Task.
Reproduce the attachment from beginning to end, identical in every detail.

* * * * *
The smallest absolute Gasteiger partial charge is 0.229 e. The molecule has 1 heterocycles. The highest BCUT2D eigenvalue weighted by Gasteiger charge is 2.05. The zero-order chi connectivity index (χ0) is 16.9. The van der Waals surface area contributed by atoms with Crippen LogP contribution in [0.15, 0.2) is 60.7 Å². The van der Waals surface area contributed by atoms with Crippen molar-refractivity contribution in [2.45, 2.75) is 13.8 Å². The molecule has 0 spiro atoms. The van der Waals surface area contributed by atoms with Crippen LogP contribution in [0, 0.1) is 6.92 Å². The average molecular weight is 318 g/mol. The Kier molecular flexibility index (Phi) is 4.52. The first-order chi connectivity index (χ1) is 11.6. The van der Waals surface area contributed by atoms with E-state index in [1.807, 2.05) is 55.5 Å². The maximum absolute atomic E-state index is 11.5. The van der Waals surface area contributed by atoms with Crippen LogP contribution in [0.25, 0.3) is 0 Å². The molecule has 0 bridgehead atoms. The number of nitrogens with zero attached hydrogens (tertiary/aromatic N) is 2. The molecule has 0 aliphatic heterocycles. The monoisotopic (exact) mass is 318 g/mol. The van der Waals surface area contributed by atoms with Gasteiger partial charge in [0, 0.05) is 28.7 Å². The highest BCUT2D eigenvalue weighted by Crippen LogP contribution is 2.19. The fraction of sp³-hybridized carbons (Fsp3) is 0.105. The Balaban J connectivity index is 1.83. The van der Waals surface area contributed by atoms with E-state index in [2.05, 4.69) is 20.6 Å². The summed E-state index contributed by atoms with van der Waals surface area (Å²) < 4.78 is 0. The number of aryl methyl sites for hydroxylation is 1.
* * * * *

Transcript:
The smallest absolute Gasteiger partial charge is 0.229 e. The molecule has 1 heterocycles. The highest BCUT2D eigenvalue weighted by Gasteiger charge is 2.05. The zero-order chi connectivity index (χ0) is 16.9. The van der Waals surface area contributed by atoms with Crippen LogP contribution in [0.15, 0.2) is 60.7 Å². The van der Waals surface area contributed by atoms with Crippen molar-refractivity contribution in [2.45, 2.75) is 13.8 Å². The molecule has 0 spiro atoms. The van der Waals surface area contributed by atoms with Crippen LogP contribution in [0, 0.1) is 6.92 Å². The average molecular weight is 318 g/mol. The Kier molecular flexibility index (Phi) is 4.52. The first-order chi connectivity index (χ1) is 11.6. The van der Waals surface area contributed by atoms with E-state index in [1.807, 2.05) is 55.5 Å². The maximum absolute atomic E-state index is 11.5. The van der Waals surface area contributed by atoms with Crippen LogP contribution in [0.25, 0.3) is 0 Å². The molecule has 0 bridgehead atoms. The number of nitrogens with zero attached hydrogens (tertiary/aromatic N) is 2. The molecule has 0 aliphatic heterocycles. The monoisotopic (exact) mass is 318 g/mol. The van der Waals surface area contributed by atoms with Gasteiger partial charge in [0, 0.05) is 28.7 Å². The highest BCUT2D eigenvalue weighted by Crippen LogP contribution is 2.19. The fraction of sp³-hybridized carbons (Fsp3) is 0.105. The Balaban J connectivity index is 1.83. The van der Waals surface area contributed by atoms with E-state index in [2.05, 4.69) is 20.6 Å². The summed E-state index contributed by atoms with van der Waals surface area (Å²) < 4.78 is 0. The number of aryl methyl sites for hydroxylation is 1.